OxyContin to be discontinued

Deana Stokes Sullivan
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Trade name drug being replaced, but generic oxycodone will still be available

— File photo

The Newfoundland government can’t say yet whether the province’s prescription drug program will cover a new drug, OxyNEO, expected to be marketed by Purdue Pharma early next year as a replacement for OxyContin.

OxyContin, Purdue Pharma’s trademark, time-release oxycodone drug, is now available only through special authorization to people eligible for coverage un-

der the Newfoundland and Labrador Prescription Drug Program (NLPDP).

But there are at least 15 other generic oxycodone drugs on the NLPDP’s interchangeable drug formulary.

A spokeswoman for the Department of Health said Tuesday “all new medications considered for coverage under the NLPDP must be reviewed by the Atlantic Expert Advisory Committee, the national Common Drug Review or the pan-Canadian Oncology Drug Review.”

 

These committees are comprised of physicians, pharmacists and others with expertise in drug therapy.

Once the review has been completed, she said, the recommendations will be considered by the provincial government and a determination will be made regarding coverage.

The College of Physicians and Surgeons of Newfoundland and Labrador has notified doctors in the province that OxyContin will soon be discontinued by the manufacturer and replaced with OxyNEO.

Purdue Pharma communications manager Lucy Lai confirmed that Health Canada has approved OxyNEO, a new long-acting oxycodone product, to replace OxyContin.

She said it will be the only controlled-release oxycodone with unique properties of “hydrogelling and hardened tablets” in Canada.

“Purdue has begun discussions with provincial drug plans and other stakeholders,” Lai said, “and is working towards the introduction of OxyNEO in early 2012.”

The recommended dose for OxyContin is one tablet every 12 hours and one of the main concerns with the drug has been that abusers crush and modify the pills for faster absorption or to snort or inject the drug. It’s believed that this will be more difficult with OxyNEO.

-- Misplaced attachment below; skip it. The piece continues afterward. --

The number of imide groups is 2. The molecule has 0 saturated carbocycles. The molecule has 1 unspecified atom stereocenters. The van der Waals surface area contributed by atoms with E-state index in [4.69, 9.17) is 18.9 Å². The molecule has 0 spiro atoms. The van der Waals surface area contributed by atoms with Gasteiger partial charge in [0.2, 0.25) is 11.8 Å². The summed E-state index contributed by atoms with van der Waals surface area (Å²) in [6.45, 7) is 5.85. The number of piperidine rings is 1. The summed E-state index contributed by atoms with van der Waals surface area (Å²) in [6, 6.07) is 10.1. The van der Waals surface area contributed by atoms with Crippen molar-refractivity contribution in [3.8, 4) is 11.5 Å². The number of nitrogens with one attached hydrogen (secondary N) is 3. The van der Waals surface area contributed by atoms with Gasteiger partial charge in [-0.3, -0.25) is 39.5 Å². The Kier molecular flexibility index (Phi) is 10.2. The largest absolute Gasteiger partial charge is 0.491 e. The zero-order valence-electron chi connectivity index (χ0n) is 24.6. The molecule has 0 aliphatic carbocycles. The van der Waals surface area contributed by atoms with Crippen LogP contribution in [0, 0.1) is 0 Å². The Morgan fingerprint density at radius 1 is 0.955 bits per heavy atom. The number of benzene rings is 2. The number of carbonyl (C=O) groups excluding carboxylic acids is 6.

Sandra Carey, president of the Pharmacists’ Association of Newfoundland and Labrador, said she’s aware of this claim by the company, but wouldn’t comment on that aspect of the new drug.

Having done a fair amount of speaking on drug abuse issues and misuse, Carey said, “I can tell you that the people who are using prescription drugs for those purposes have very inventive ways of being able to make these drugs work.”

It’s a big business, she said, but with respect to Purdue’s decision, “any process that stops the flow of drugs to the street is a good process.”

The removal of OxyContin from the market, however, doesn’t mean that the main ingredient in it, oxycodone, will no longer be available.

There are numerous generic oxycodone drugs available. The long list of generics in the province’s prescription drug program formulary include some with oxycodone alone and some in combination with acetylsalicylic acid or acetaminophen.

Carey said most of these drugs have been around for six or seven years and the only differences between them and OxyContin is they’re immediate-release drugs, rather than time-release drugs, and the dosages are lower, from about five to 20 mgs.

 OxyContin pills contain a maximum of 80 mgs of oxycodone. A 160-mg pill was produced about 10 years ago in the U.S., but was withdrawn from the market by the manufacturer because of concerns about drug abuse.

Carey said there are legitimate chronic pain patients who take oxycodone drugs responsibly and are being cared for very well.

She said she believes these people will continue to have their pain needs met.

“That’s not the concern. The issue is the drugs that are being filtered to the street.”

Patients who are on OxyContin now have to obtain a special authorization to have it covered under the province’s drug program, Carey said.

“So, they have been through a process which shows that this is the drug that works best for them and I’m sure that after some review, the department would look at (OxyNEO) in the same way.”

Carey said prescription drugs “have a huge capacity to do good when used appropriately and an even bigger capacity to do harm if not applied properly.”

It doesn’t matter if it’s OxyContin, morphine, codeine, any of the narcotics, she said — if taken for purposes they weren’t intended, they can cause harm and cause addiction.